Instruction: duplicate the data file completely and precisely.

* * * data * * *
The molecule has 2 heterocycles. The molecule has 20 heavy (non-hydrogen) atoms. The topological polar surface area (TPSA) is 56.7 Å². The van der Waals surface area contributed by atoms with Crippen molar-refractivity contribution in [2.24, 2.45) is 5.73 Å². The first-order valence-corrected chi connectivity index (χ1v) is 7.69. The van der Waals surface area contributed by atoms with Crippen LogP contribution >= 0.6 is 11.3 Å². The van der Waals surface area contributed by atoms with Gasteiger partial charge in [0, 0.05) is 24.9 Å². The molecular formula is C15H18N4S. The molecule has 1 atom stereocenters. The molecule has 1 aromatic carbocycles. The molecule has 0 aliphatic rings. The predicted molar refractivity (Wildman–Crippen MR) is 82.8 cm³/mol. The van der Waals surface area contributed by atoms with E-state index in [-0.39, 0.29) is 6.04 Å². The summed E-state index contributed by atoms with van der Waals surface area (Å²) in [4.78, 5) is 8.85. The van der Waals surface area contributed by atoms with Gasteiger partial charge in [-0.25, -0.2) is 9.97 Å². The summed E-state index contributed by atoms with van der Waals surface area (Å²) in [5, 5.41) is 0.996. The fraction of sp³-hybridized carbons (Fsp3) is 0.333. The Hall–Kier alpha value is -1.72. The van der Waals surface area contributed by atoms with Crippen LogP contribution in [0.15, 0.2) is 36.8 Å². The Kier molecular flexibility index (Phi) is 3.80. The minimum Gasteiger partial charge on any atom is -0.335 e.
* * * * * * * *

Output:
The molecule has 2 heterocycles. The molecule has 20 heavy (non-hydrogen) atoms. The topological polar surface area (TPSA) is 56.7 Å². The van der Waals surface area contributed by atoms with Crippen molar-refractivity contribution in [2.24, 2.45) is 5.73 Å². The first-order valence-corrected chi connectivity index (χ1v) is 7.69. The van der Waals surface area contributed by atoms with Crippen LogP contribution >= 0.6 is 11.3 Å². The van der Waals surface area contributed by atoms with Gasteiger partial charge in [0, 0.05) is 24.9 Å². The molecular formula is C15H18N4S. The molecule has 1 atom stereocenters. The molecule has 1 aromatic carbocycles. The molecule has 0 aliphatic rings. The predicted molar refractivity (Wildman–Crippen MR) is 82.8 cm³/mol. The van der Waals surface area contributed by atoms with E-state index in [-0.39, 0.29) is 6.04 Å². The summed E-state index contributed by atoms with van der Waals surface area (Å²) in [4.78, 5) is 8.85. The van der Waals surface area contributed by atoms with Gasteiger partial charge in [-0.25, -0.2) is 9.97 Å². The summed E-state index contributed by atoms with van der Waals surface area (Å²) in [5, 5.41) is 0.996. The fraction of sp³-hybridized carbons (Fsp3) is 0.333. The Hall–Kier alpha value is -1.72. The van der Waals surface area contributed by atoms with Crippen LogP contribution in [0.15, 0.2) is 36.8 Å². The Kier molecular flexibility index (Phi) is 3.80. The minimum Gasteiger partial charge on any atom is -0.335 e.